Associate Professor of Nursing and Robert Wood Johnson Foundation Nurse Faculty Scholar, Division of Primary Care, Yale School of Nursing
Visiting Associate Professor 2015-2016
Hosted by the Department of Biology
Jacquelyn Taylor is an Associate Professor of Nursing and Robert Wood Johnson Foundation Nurse Faculty Scholar in the Division of Primary Care at the Yale School of Nursing. Her research interests are: Omics [genomics, epigenomics, metabolomics], hypertension, metabolic syndrome, pediatrics, across the lifespan, minority health
She earned her undergraduate, masters and doctoral degrees in nursing are from Wayne State University College of Nursing in Detroit Michigan.
Dr. Taylor is prepared as both a pediatric nurse practitioner and a school nurse practitioner. She holds a certificate in molecular genetics from Georgetown University and has completed additional coursework in cardiovascular epidemiology at Washington University in St. Louis, MO. Dr. Taylor also completed a post-doctoral fellowship in Urban Health of Older Populations at the Institute of Gerontology at Wayne State University in Detroit.
Prior to her appointment at Yale, she served as a faculty member and coordinator of the Pediatric Nurse Practitioner program at the University of Michigan, Ann Arbor.
Her research has been consistenly funded via University [University of Michigan Office of the Provost and School of Nursing Pilot Award], Foundation[Robert Wood Foundation Nurse Faculty Scholars], and Federal sources [P20 and P30 pilots, K12 award, and an R01] all as PI.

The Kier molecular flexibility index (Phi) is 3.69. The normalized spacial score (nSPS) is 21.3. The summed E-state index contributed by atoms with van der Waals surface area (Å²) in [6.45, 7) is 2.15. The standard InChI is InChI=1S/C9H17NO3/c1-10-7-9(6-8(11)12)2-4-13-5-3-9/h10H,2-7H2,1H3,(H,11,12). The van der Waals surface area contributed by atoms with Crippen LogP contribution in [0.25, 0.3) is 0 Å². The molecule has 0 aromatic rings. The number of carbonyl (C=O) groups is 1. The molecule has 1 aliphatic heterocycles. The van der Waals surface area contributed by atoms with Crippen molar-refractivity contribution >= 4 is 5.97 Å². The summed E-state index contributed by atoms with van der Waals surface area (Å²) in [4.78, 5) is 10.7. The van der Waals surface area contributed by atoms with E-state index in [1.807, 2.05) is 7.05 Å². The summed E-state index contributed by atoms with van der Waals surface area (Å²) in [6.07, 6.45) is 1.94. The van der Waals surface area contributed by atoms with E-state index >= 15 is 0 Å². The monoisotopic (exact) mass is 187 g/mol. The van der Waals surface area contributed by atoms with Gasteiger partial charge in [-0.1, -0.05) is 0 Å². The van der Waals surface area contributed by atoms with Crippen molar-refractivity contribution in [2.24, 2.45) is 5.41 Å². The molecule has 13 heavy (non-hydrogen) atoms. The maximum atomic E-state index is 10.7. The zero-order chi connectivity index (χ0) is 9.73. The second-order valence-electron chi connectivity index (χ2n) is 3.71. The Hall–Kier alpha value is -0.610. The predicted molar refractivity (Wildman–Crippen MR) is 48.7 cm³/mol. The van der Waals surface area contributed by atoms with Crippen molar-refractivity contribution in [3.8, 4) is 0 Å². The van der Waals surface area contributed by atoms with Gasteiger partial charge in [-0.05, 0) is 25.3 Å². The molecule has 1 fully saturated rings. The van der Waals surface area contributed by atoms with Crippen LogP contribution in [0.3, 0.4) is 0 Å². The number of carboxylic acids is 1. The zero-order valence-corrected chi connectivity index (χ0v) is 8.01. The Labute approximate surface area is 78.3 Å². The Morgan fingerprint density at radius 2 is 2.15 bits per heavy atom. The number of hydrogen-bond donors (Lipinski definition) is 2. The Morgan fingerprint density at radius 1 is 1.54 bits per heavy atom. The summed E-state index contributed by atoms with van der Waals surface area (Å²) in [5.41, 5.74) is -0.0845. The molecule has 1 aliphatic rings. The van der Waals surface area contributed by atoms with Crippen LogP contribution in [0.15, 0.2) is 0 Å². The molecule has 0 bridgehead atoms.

Visit her study website here: https://intergen.yale.edu/
The MIT Department of Biology will host Dr. Taylor as a 2015-16 Visiting Associate Professor.
Anderson, C.M., Ralph, J.L., Scheett, A., Wright, M.L., Taylor, J.Y., Ohm, J.E., Uthus, E. (2014). First Trimester Vitamin D Status and Placental Epigenomics in Preeclampsia Among Northern Plains Primiparas. Life Sciences. Jul 19. pii: S0024-3205(14)00621-3. doi: 10.1016/j.lfs.2014.07.012. [Epub ahead of print]
Hickey, K.T., Taylor, J.Y., Sciacca, R.R., Abolelea, S., Gonzalez, P. & Frulla, A. (2014). Cardiac Genetic Testing: A Single-Center Pilot Study of a Dominican Population. Hispanic Health Care International: The Official Journal of the National Association of Hispanic Nurses Association;12(4):183-8. doi: 10.1891/1540-4188.8.131.52.
Bomotti, S., Smith, J.A., Zagel, A., Taylor, J.Y., Turner, S.T., & Kardia, S.L.R. (2013). Epigenetic Markers of Renal Function in African Americans. Nursing Research & Practice, 2013(687519), 1-9. PMCID: PMC3874945
Clark, A. E., Adamian, M., & Taylor, J.Y. (2013). An Overview of Epigenetics in Nursing. Nursing Clinics of North America, 48,649-659. PMCID: PMC3873714
Taylor, J.Y., Peternell, B., & Smith, J.A. (2013). Attitudes toward Genetic Testing for Hypertension among African American Women and Girls. Nursing Research & Practice, 2013(341374), 1-10.